Ashwell, Rutland

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Ashwell
Holy well at Ashwell - geograph.org.uk - 149918.jpg
The well at Ashwell
Ashwell is located in Rutland
Ashwell
Ashwell
 Ashwell shown within Rutland
Area  2.87 sq mi (7.4 km2[1]
Population 290 2001 Census[2]
   – density  104/sq mi (40/km2)
OS grid reference SK865137
   – London  88 miles (142 km) SSE 
Unitary authority Rutland
Shire county Rutland
Ceremonial county Rutland
Region East Midlands
Country England
Sovereign state United Kingdom
Post town OAKHAM
Postcode district LE15
Dialling code 01572
Police Leicestershire
Fire Leicestershire
Ambulance East Midlands
EU Parliament East Midlands
UK Parliament Rutland and Melton
List of places
UK
England
Rutland

Coordinates: 52°42′58″N 0°43′12″W / 52.716°N 0.720°W / 52.716; -0.720

Ashwell is a village and civil parish in the county of Rutland in the East Midlands of England. It is located about 3 miles (5 km) north of Oakham.

St Mary’s church is mainly of 14th-century origin, but in 1851 it underwent a major restoration by William Butterfield. The Reverend J.W. Adams, who won a Victoria Cross in Afghanistan in 1879, is buried in the churchyard.

Aviator Beryl Markham (née Clutterbuck) was born in Westfield House and lived here until her family moved to Kenya when she was four years old.

Lychgate in Ashwell, Rutland

Ashwell Prison, a former Category C prison, is located about 2 miles (3 km) south of the centre of the village but is actually in the parish of Burley. Previously the site was a Second World War US army base, home to part of the 82nd Airborne Division. The prison was closed in March 2011 and has been redeveloped as Oakham Enterprise Park, a business park for office and light industrial use.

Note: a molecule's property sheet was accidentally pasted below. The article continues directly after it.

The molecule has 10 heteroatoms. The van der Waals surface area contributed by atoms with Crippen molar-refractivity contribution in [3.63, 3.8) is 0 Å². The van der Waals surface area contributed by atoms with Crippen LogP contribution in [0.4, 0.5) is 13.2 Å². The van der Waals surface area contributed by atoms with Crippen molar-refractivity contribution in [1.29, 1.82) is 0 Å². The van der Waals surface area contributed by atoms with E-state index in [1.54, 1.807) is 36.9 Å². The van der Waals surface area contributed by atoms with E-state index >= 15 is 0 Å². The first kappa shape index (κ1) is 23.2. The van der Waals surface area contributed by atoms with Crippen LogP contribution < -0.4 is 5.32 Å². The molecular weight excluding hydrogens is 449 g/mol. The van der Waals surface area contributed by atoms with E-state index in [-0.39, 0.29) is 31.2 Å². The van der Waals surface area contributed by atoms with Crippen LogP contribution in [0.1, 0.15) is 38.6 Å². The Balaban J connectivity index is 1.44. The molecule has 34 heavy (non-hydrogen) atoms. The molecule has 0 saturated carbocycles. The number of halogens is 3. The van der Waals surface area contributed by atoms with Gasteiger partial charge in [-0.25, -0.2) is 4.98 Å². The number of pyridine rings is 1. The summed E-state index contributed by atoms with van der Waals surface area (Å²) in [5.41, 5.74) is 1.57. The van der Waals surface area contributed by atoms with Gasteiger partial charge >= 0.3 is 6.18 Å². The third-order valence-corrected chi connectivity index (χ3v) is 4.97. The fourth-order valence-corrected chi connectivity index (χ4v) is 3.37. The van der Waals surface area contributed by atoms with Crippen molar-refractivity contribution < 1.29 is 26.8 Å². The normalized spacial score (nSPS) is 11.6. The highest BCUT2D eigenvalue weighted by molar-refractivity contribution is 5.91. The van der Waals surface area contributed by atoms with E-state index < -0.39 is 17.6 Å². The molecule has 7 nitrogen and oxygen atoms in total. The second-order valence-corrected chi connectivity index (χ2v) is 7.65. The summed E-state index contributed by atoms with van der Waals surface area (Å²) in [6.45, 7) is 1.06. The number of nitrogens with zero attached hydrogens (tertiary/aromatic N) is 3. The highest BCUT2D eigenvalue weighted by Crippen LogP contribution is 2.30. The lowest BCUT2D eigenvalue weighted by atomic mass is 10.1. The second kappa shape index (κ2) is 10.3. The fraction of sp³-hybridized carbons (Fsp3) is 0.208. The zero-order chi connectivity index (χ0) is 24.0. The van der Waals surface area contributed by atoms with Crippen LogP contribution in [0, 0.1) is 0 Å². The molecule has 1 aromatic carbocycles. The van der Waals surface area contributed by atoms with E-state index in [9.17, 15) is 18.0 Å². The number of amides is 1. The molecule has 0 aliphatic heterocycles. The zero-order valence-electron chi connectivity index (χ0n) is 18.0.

The previous kennels of the Cottesmore Hunt situated opposite the prison have now been converted to residential use and the hunt kennels are now based at a farm in the parish.

The Reverend Richard Levett (or Levet) was named vicar of Ashwell on 13 May 1646. He was brought in to minister to the parish when the Royalist rector, Thomas Mason, was ejected. The incumbent was reinstated when King Charles II was restored to the throne. The minister was the father of Sir Richard Levett, Lord Mayor of London in 1699 and owner of Kew Palace.[3] Levett Blackborne, grandson of Sir Richard, who sold the Levett properties at Kew to the Royal family, was a well-known Lincoln's Inn barrister and longtime adviser to Charles Manners, 4th Duke of Rutland.[4]

The Palmes family of Lindley, West Yorkshire was also seated at Ashwell.[5] The family, a branch of the Palmes family of Naburn Hall, Naburn, Yorkshire, included Sir Guy Palmes, High Sheriff of Yorkshire.[6]

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